I knew young people felt things more intensely because their hormones were surging and their brains were still developing, but it felt unfair that I’d missed out on the intensity of first love due to internalized homophobia. From the closet, I’d pined for the fencing instructor and longed for the day when I’d feel free to act on feelings that alternately shamed and thrilled me.
As a baby dyke, I’d waded into sex and romance like a kid at a water park, slowly and then all at once. Now I was on the sidelines.
I wanted the passion and intensity of early love. I wanted to find the fencing instructor. She’d been my bridge from denial to self-acceptance and coming out. Reconnecting could reawaken those feelings and show me that it was still possible at twenty-five to ache with romance. At the least, it could help me get over my ex.
I Googled her name but nothing came up. I Facebook-stalked other camp counselors, but they weren’t connected to her. She had no internet presence. Not on Facebook. Not anywhere! The three years between us put her on the other side of a digital divide. I put down my sword and moved on.
Years later, I wrote an essay about my slow coming out and the fencing instructor’s part in it. I could still recall her wide grin when I showed up to fencing lessons. I searched Facebook again, telling myself it was for journalistic integrity. This time, I found her. Her Facebook profile was private. The photo didn’t show her face, just long brown hair as she stooped to hug a little boy. It was the sort of photo women posted when they became mothers, as if to show their willing embrace of the selflessness motherhood requires.
I turned to Google, poring through pages of search results to piece together her path. She’d moved to Boston after college, too. She’d worked at a school for the blind, which was near my favorite bike path. She’d gotten a Masters in Social Work and had a therapy practice down the street from my old apartment.
Our lives had run on parallel tracks for years. I could’ve run into her at the park or the coffee shop, where I sometimes encountered other camp people. I would have recognized her instantly. She’d lost weight and grown out her hair, but her warm smile hadn’t changed.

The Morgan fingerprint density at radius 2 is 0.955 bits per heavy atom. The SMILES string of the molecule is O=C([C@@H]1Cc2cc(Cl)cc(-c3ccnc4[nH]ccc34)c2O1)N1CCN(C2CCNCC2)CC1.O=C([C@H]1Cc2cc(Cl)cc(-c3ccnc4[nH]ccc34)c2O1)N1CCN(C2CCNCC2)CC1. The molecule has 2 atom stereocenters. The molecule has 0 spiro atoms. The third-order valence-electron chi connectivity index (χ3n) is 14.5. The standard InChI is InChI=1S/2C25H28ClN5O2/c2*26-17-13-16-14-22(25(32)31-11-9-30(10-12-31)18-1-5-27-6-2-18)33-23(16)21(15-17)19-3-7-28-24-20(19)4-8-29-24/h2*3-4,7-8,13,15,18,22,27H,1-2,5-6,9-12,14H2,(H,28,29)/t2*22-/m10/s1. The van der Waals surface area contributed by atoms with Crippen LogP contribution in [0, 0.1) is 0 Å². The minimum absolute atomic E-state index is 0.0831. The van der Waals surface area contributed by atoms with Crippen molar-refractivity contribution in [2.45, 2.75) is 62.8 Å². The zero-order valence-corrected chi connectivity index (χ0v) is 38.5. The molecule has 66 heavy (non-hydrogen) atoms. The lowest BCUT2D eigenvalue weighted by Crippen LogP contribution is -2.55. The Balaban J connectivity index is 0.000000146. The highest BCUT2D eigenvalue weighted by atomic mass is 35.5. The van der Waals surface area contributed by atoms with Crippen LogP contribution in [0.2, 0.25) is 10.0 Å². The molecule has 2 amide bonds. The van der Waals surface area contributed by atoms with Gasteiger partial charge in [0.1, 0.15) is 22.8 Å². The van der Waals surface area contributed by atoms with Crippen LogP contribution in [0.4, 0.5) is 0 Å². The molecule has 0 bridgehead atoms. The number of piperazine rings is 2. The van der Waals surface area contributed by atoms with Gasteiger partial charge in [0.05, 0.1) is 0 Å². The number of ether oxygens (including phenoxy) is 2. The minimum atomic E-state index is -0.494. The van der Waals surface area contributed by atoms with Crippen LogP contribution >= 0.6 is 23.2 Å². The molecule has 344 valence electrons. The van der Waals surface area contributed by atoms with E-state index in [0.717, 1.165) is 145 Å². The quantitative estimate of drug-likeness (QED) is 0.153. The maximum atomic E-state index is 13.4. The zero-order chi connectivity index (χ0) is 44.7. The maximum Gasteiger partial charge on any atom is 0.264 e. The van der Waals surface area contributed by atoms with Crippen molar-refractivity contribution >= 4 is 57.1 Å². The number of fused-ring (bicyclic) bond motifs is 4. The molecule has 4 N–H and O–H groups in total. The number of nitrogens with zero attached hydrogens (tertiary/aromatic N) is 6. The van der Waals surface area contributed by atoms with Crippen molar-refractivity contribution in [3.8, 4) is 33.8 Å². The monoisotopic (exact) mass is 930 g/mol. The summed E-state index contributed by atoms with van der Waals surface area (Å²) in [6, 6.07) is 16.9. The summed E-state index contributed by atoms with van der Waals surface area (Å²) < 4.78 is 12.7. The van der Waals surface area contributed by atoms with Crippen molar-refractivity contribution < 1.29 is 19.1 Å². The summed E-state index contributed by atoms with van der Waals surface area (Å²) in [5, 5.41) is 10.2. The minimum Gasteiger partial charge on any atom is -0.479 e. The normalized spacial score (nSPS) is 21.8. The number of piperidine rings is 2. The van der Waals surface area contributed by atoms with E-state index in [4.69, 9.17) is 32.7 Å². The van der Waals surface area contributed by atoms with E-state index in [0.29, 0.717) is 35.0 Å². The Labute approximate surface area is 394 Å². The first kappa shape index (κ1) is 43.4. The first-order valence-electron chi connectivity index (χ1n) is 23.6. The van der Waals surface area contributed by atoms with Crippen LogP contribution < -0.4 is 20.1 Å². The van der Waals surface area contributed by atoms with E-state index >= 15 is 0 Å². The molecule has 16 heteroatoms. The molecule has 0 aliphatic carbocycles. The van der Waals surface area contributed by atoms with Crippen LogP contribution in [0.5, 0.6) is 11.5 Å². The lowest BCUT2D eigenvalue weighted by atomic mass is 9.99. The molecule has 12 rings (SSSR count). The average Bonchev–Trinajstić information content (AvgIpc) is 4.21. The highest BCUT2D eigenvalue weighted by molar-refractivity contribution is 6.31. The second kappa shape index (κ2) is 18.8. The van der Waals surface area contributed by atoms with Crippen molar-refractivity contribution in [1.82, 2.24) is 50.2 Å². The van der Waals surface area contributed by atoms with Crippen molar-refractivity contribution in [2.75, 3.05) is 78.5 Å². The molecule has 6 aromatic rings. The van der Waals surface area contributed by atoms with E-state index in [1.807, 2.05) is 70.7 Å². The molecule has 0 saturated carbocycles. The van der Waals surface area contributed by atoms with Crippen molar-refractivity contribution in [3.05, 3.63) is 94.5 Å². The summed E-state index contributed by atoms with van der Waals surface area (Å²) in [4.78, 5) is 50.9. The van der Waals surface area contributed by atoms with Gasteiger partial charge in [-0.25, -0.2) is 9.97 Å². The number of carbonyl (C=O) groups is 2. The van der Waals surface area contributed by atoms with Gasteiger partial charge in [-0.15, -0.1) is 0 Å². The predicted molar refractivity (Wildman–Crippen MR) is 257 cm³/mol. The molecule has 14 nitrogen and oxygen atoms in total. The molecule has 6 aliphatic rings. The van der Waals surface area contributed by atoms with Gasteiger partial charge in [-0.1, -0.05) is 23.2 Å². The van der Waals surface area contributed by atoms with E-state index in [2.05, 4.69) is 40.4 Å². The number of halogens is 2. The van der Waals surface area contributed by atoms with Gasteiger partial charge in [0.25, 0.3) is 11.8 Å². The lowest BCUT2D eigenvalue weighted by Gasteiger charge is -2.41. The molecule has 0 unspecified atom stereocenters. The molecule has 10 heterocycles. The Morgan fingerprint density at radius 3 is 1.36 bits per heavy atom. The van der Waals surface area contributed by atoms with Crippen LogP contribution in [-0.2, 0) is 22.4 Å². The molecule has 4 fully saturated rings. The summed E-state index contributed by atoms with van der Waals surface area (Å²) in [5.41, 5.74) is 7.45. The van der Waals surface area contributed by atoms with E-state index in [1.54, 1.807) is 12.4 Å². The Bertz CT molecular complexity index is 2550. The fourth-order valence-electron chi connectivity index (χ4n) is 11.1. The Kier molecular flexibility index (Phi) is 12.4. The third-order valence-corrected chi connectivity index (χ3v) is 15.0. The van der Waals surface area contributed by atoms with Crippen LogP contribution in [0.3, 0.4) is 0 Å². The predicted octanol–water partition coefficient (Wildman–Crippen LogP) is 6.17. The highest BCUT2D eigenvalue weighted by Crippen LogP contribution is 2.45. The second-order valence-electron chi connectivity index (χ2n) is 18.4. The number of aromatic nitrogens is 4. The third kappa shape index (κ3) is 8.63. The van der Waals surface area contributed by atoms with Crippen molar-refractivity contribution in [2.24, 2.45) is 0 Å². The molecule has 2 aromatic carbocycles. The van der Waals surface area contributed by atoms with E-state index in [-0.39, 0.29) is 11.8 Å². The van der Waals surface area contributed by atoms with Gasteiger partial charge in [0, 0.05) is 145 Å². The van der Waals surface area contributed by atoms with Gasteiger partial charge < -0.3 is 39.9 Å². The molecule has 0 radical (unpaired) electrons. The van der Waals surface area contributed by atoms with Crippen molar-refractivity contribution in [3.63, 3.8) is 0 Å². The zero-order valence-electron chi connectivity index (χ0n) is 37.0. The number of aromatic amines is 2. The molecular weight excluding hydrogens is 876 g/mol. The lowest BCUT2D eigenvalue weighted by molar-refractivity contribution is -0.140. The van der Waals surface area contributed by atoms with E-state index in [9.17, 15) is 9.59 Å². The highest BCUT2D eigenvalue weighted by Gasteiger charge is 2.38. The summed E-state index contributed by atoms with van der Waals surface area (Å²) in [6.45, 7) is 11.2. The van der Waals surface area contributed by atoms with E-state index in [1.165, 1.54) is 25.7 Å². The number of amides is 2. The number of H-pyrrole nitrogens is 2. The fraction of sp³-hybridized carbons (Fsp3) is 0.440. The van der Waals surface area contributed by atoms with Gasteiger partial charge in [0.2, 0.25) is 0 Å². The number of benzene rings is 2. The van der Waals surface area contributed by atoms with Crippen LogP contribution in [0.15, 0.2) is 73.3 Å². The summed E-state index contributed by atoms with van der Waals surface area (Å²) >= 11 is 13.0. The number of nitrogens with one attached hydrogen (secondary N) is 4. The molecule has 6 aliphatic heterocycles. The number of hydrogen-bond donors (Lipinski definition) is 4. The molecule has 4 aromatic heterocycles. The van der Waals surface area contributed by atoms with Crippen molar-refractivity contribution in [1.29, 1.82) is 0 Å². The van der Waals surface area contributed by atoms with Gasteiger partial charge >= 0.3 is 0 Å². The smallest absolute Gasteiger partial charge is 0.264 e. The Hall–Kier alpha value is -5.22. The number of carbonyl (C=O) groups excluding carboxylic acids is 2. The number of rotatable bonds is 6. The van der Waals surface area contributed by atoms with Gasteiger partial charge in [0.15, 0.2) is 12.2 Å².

There were more kids, three in all. There was a man, kind and a bit paunchy, dressed in khakis and a gingham shirt. He was a social worker too.
She’d been good with the campers, the youngest ones who sometimes wet their beds. She wasn’t self-conscious about getting caught up in their make-believe. That she would choose to have children didn’t surprise me, but that she’d end up with a man was inconceivable.
Okay, maybe she’d been bisexual or pansexual or had gone back to men; some lesbians did. But the way she’d known the truth of me felt too precise, too specific, too queer for a conventional marriage and three kids.
She had the starring role in the gay origin story I’d been telling for half my life. She saw who I was when I couldn’t see it; her words and her touch let me know it was okay. She taught me en garde and the sideways walk of an advance and how to recognize when an opening was presented. It stung to think I’d gotten it so wrong when our story felt integral to the person I’d become.
She’d shaped my life—my choice of college, my preferred sport, the women I was drawn to—but we’d met at an impressionable age, and I’d heard what I wanted to hear. My ring was only a ring. Her love was merely appreciation. Her intentions–I would never know them.
She may have taught me the basic rules of engagement, but I’d learned the rest on my own. I fenced throughout college. I came out at nineteen. And in the end, I found my way to true love. I married a nice Jewish girl. She has short brown hair, a sunny smile, and a Masters in Social Work. She doesn’t fence, but she knows how to throw a hatchet.